Foundational research in heart-lung function recognized with $500,000 gift

News / Research

KINGSTON, ON -- Groundbreaking research by KGHRI clinician scientist Dr. Stephen Archer was celebrated today with the opening of the William J. Henderson Laboratory, home of the Archer Laboratory Program on Cardiovascular Sciences and Mitochondrial Biology.

The laboratory, located in Botterell Hall, Queen’s University, was established thanks to a $500,000 gift from the William J. Henderson Foundation. Dr. Archer’s pioneering work focuses on oxygen sensing in the blood vessels of the lung, and the role of mitochondria in diseases such as pulmonary hypertension, lung cancer and neurologic diseases.

A Tier One Canada Research Chair in Mitochondrial Dynamics and Translational Medicine, and Head of Medicine at Queen’s University, Dr. Archer has received numerous awards for his work, which has attracted funding from the Canadian Institutes of Health Research, the Canada Foundation for Innovation, and the U.S. National Institutes of Health.

“Dr. Archer’s work is an outstanding example of translational research that benefits patients,” says Dr. Roger Deeley, Vice President, Health Sciences Research, KGH and President, KGHRI. “This new facility enhances the potential for continued success by Dr. Archer and his team.”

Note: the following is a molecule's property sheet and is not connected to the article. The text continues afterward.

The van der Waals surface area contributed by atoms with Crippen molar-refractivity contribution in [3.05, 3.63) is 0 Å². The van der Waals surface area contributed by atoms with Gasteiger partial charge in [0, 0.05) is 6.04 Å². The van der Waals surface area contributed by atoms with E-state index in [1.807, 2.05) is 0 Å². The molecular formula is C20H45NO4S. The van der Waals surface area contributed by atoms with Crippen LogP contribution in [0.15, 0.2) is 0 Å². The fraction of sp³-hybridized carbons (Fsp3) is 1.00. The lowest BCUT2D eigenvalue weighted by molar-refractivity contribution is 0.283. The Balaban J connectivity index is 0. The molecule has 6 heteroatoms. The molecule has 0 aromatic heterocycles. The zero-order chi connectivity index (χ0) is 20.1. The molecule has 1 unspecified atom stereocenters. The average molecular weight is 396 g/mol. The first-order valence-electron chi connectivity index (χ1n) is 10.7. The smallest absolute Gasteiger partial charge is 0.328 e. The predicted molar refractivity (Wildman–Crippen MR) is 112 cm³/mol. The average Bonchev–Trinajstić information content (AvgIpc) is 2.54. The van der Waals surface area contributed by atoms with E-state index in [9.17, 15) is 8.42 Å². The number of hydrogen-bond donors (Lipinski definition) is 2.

About KGHRI:

The Kingston General Hospital Research Institute (KGHRI) is the not-for-profit academic health research institute of Kingston General Hospital, and works in close collaboration with Queen’s University and our partner hospitals. KGHRI comprises more than 180 investigators conducting innovative research across a broad spectrum of disciplines that reflect current and emerging areas of strength – from the genetic mechanisms of disease, to new approaches to end-of-life care. The KGHRI is currently developing the W.J. Henderson Centre for Patient-Oriented Research, a 12,000-square-foot, multidisciplinary research hub. Open in 2016, the centre brings together scientists, allied health professionals, students and trainees, patients and families in the pursuit research and innovation.